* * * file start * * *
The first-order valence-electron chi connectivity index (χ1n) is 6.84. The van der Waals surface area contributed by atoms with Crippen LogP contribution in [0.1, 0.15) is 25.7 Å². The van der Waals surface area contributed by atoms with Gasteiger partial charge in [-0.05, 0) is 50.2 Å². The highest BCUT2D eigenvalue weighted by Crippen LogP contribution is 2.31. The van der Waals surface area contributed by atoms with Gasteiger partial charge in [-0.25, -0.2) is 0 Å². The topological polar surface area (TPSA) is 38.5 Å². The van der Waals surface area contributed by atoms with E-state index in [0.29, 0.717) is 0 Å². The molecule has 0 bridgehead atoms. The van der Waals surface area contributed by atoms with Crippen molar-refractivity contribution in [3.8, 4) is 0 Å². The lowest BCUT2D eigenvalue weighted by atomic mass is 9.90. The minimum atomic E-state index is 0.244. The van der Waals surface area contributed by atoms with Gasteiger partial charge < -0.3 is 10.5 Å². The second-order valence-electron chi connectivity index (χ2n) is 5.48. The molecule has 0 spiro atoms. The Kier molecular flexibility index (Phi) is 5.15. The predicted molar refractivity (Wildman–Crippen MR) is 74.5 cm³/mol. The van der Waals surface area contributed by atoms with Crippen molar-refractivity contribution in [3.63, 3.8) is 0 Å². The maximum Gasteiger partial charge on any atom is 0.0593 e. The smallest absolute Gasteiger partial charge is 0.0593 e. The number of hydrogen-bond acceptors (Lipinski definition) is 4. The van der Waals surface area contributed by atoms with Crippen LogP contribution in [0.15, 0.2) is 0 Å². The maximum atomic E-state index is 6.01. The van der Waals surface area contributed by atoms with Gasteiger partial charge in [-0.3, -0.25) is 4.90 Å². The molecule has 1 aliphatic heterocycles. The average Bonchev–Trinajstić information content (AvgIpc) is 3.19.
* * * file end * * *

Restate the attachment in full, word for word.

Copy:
The first-order valence-electron chi connectivity index (χ1n) is 6.84. The van der Waals surface area contributed by atoms with Crippen LogP contribution in [0.1, 0.15) is 25.7 Å². The van der Waals surface area contributed by atoms with Gasteiger partial charge in [-0.05, 0) is 50.2 Å². The highest BCUT2D eigenvalue weighted by Crippen LogP contribution is 2.31. The van der Waals surface area contributed by atoms with Gasteiger partial charge in [-0.25, -0.2) is 0 Å². The topological polar surface area (TPSA) is 38.5 Å². The van der Waals surface area contributed by atoms with E-state index in [0.29, 0.717) is 0 Å². The molecule has 0 bridgehead atoms. The van der Waals surface area contributed by atoms with Crippen molar-refractivity contribution in [3.8, 4) is 0 Å². The lowest BCUT2D eigenvalue weighted by atomic mass is 9.90. The minimum atomic E-state index is 0.244. The van der Waals surface area contributed by atoms with Gasteiger partial charge < -0.3 is 10.5 Å². The second-order valence-electron chi connectivity index (χ2n) is 5.48. The molecule has 0 spiro atoms. The Kier molecular flexibility index (Phi) is 5.15. The predicted molar refractivity (Wildman–Crippen MR) is 74.5 cm³/mol. The van der Waals surface area contributed by atoms with Crippen molar-refractivity contribution in [3.63, 3.8) is 0 Å². The maximum Gasteiger partial charge on any atom is 0.0593 e. The smallest absolute Gasteiger partial charge is 0.0593 e. The number of hydrogen-bond acceptors (Lipinski definition) is 4. The van der Waals surface area contributed by atoms with Crippen LogP contribution in [0.15, 0.2) is 0 Å². The maximum atomic E-state index is 6.01. The van der Waals surface area contributed by atoms with Gasteiger partial charge in [-0.3, -0.25) is 4.90 Å². The molecule has 1 aliphatic heterocycles. The average Bonchev–Trinajstić information content (AvgIpc) is 3.19.